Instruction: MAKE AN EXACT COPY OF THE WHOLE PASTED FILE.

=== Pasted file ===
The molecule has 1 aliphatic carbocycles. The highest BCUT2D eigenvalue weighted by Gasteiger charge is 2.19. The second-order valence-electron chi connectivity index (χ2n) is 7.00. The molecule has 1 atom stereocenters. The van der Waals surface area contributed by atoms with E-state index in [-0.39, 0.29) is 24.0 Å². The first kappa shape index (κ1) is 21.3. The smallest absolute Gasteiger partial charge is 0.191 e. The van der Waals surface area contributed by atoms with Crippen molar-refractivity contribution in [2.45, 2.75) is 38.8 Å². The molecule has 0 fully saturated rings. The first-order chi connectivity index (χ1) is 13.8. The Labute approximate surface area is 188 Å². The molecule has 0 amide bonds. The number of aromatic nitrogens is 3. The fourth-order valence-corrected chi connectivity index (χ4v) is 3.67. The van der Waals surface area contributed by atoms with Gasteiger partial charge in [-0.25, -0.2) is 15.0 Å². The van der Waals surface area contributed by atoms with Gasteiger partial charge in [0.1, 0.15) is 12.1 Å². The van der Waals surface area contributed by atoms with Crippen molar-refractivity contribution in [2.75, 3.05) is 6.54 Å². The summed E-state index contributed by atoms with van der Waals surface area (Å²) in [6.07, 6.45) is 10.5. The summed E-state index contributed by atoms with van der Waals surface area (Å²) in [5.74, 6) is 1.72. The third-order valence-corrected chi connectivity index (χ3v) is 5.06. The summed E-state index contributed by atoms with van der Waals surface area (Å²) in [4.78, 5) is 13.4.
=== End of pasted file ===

The molecule has 1 aliphatic carbocycles. The highest BCUT2D eigenvalue weighted by Gasteiger charge is 2.19. The second-order valence-electron chi connectivity index (χ2n) is 7.00. The molecule has 1 atom stereocenters. The van der Waals surface area contributed by atoms with E-state index in [-0.39, 0.29) is 24.0 Å². The first kappa shape index (κ1) is 21.3. The smallest absolute Gasteiger partial charge is 0.191 e. The van der Waals surface area contributed by atoms with Crippen molar-refractivity contribution in [2.45, 2.75) is 38.8 Å². The molecule has 0 fully saturated rings. The first-order chi connectivity index (χ1) is 13.8. The Labute approximate surface area is 188 Å². The molecule has 0 amide bonds. The number of aromatic nitrogens is 3. The fourth-order valence-corrected chi connectivity index (χ4v) is 3.67. The van der Waals surface area contributed by atoms with Gasteiger partial charge in [-0.25, -0.2) is 15.0 Å². The van der Waals surface area contributed by atoms with Gasteiger partial charge in [0.1, 0.15) is 12.1 Å². The van der Waals surface area contributed by atoms with Crippen molar-refractivity contribution in [2.75, 3.05) is 6.54 Å². The summed E-state index contributed by atoms with van der Waals surface area (Å²) in [6.07, 6.45) is 10.5. The summed E-state index contributed by atoms with van der Waals surface area (Å²) in [5.74, 6) is 1.72. The third-order valence-corrected chi connectivity index (χ3v) is 5.06. The summed E-state index contributed by atoms with van der Waals surface area (Å²) in [4.78, 5) is 13.4.